Monday, January 12, 2015

President Obama's Legacy in Historical Context

Frankly, if I were a historian and New York Magazine asked me to weigh in on predicting what President Obama's legacy will be in the future (especially with 2 years left in his second term), my response would be to ask, "What part of the word 'history' do you not understand?"

But it did give Thomas Powers an opportunity to actually put the question in proper historical context.
With the caveat that his administration is not yet finished, and two years is a long time, how will history judge Obama?

One theme dominates American history from its origins to this morning’s news—the consequences, and how to deal with them, of the importation into the United States of Africans as slaves. President Barack Obama is not a descendant of slaves but he is black and that fact has unloosed or perhaps only illuminated a renewed white political resistance to racial equality that future historians will record as the third phase of the struggle by white Americans to retain political and social control.

The first phase, centering on the question of slavery, extended from the counting of black slaves as three-fifths of a man in the Constitution of 1787 through ratification of the 13th Amendment banning slavery in 1865. The second phase, triggered by white shock at the social revolution implicit in the end of slavery, centered on white use of vigilante terror and control of the courts to deny political and civil rights for black Americans. Soon after the civil-rights acts of the 1960s ended the second phase, a third emerged, triggered by white shock at the fact of black legal and political equality.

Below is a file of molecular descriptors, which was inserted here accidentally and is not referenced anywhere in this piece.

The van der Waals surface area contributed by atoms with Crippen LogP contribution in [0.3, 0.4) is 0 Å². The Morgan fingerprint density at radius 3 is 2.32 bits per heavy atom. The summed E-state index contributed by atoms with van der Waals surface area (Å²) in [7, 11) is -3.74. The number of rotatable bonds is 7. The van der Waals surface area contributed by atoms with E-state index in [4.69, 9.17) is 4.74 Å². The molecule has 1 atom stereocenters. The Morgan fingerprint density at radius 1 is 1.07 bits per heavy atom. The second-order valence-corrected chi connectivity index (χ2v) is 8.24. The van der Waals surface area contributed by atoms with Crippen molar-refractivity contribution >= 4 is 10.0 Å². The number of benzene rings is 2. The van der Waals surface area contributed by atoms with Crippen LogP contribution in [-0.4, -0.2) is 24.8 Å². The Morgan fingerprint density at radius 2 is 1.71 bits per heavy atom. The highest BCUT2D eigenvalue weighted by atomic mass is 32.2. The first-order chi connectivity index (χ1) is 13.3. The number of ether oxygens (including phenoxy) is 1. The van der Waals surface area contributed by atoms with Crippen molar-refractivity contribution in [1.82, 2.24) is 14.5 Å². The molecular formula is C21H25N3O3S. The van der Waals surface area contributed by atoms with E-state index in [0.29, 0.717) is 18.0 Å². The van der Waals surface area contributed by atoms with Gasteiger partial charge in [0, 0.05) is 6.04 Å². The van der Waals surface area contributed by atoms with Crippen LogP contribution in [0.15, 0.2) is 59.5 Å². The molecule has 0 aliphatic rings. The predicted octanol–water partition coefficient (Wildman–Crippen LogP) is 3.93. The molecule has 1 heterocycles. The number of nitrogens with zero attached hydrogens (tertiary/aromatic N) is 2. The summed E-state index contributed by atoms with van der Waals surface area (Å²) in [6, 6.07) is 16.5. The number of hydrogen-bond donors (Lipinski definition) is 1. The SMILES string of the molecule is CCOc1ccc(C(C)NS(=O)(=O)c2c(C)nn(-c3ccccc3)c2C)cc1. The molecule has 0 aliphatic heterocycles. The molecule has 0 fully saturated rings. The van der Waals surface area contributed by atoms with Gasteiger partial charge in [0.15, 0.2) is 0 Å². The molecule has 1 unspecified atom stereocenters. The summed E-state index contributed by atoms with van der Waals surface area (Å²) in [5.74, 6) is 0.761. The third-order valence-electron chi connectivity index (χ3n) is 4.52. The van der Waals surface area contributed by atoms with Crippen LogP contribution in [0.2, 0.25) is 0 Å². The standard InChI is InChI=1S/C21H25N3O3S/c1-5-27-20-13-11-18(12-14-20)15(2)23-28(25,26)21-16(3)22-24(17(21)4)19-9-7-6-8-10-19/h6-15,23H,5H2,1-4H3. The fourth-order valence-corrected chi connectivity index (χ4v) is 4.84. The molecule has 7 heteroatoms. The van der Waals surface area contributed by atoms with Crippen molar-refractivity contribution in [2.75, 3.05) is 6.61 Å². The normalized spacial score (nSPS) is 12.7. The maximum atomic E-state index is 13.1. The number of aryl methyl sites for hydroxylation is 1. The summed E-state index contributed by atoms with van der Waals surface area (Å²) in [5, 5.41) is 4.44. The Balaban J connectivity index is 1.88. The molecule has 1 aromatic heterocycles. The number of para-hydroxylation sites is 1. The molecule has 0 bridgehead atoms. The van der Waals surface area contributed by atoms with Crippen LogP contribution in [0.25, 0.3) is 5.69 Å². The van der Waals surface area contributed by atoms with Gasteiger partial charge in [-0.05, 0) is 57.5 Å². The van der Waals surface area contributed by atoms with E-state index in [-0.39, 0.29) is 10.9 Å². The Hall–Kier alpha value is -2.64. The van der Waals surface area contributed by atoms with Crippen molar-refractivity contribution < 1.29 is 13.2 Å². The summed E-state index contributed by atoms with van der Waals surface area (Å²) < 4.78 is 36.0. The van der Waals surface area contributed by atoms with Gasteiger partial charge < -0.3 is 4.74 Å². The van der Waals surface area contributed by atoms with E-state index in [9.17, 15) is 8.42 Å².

The first line of white defense in each phase has been denial—denial in the first phase that slavery was cruel, exploitive, and wrong, and denial in the second phase that lynching, Jim Crow laws, and whites-only primaries were intended to control African-Americans. In the third phase, it is denied that implacable Republican hostility to Obama has anything to do with race; that the all-Republican South, like the all-Democratic South which preceded it, is primarily an instrument of white control; that voter-ID laws are aimed at blocking votes by blacks and Hispanics; and that the predominance of white men voting Republican (64 percent in the midterm elections) is explained by race. History suggests that it takes roughly 50 years for denial to run its course; after that, everybody will know what the struggle is about, and no historian will blame it on Obama.
 Hmmm...sounds just like what Rev. William Barber said.

1 comment:

  1. There are those in the media whom just won't accept the fact that President Obama made history. They won't accept the fact that he's the best President of our generation. The general idea of a Black man being considered "great" scares the hell out of them, because it goes against their ever growing sense of entitlement & White privilege. You see this with Obama's critics on both the left & the right.

    Obama's greatest legacy is reminding the world that Racism against Blacks on every level still very much plagues our society & that we [All people] should not ignore nor condone it.